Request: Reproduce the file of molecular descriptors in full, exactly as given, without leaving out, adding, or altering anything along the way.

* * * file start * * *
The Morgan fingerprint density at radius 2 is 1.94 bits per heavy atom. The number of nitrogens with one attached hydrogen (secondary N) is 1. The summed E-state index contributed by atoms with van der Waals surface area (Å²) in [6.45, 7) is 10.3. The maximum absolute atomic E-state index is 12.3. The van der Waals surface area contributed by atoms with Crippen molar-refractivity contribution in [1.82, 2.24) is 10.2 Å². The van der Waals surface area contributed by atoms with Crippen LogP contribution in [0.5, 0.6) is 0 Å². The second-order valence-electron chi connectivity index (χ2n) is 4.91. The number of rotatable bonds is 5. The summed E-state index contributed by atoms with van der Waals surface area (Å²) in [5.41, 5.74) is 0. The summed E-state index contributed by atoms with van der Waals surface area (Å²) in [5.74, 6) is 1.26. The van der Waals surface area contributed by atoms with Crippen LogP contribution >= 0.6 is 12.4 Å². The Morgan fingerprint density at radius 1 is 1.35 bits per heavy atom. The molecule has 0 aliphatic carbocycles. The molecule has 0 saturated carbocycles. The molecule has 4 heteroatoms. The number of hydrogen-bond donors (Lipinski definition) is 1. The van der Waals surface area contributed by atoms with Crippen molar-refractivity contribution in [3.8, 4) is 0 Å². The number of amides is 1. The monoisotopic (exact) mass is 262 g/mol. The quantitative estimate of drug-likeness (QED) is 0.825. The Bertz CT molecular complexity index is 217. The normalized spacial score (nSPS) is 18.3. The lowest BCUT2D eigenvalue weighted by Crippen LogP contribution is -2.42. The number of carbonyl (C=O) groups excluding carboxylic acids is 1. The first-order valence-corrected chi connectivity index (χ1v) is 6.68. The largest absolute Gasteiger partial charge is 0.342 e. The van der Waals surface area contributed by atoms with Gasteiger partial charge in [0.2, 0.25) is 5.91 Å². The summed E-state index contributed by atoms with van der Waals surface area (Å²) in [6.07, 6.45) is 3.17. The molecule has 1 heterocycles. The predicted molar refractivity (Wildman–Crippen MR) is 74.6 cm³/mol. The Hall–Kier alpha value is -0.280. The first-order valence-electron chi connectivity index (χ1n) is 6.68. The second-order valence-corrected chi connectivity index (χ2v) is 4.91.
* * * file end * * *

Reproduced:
The Morgan fingerprint density at radius 2 is 1.94 bits per heavy atom. The number of nitrogens with one attached hydrogen (secondary N) is 1. The summed E-state index contributed by atoms with van der Waals surface area (Å²) in [6.45, 7) is 10.3. The maximum absolute atomic E-state index is 12.3. The van der Waals surface area contributed by atoms with Crippen molar-refractivity contribution in [1.82, 2.24) is 10.2 Å². The van der Waals surface area contributed by atoms with Crippen LogP contribution in [0.5, 0.6) is 0 Å². The second-order valence-electron chi connectivity index (χ2n) is 4.91. The number of rotatable bonds is 5. The summed E-state index contributed by atoms with van der Waals surface area (Å²) in [5.41, 5.74) is 0. The summed E-state index contributed by atoms with van der Waals surface area (Å²) in [5.74, 6) is 1.26. The van der Waals surface area contributed by atoms with Crippen LogP contribution >= 0.6 is 12.4 Å². The Morgan fingerprint density at radius 1 is 1.35 bits per heavy atom. The molecule has 0 aliphatic carbocycles. The molecule has 0 saturated carbocycles. The molecule has 4 heteroatoms. The number of hydrogen-bond donors (Lipinski definition) is 1. The van der Waals surface area contributed by atoms with Crippen molar-refractivity contribution in [3.8, 4) is 0 Å². The number of amides is 1. The monoisotopic (exact) mass is 262 g/mol. The quantitative estimate of drug-likeness (QED) is 0.825. The Bertz CT molecular complexity index is 217. The normalized spacial score (nSPS) is 18.3. The lowest BCUT2D eigenvalue weighted by Crippen LogP contribution is -2.42. The number of carbonyl (C=O) groups excluding carboxylic acids is 1. The first-order valence-corrected chi connectivity index (χ1v) is 6.68. The largest absolute Gasteiger partial charge is 0.342 e. The van der Waals surface area contributed by atoms with Gasteiger partial charge in [0.2, 0.25) is 5.91 Å². The summed E-state index contributed by atoms with van der Waals surface area (Å²) in [6.07, 6.45) is 3.17. The molecule has 1 heterocycles. The predicted molar refractivity (Wildman–Crippen MR) is 74.6 cm³/mol. The Hall–Kier alpha value is -0.280. The first-order valence-electron chi connectivity index (χ1n) is 6.68. The second-order valence-corrected chi connectivity index (χ2v) is 4.91.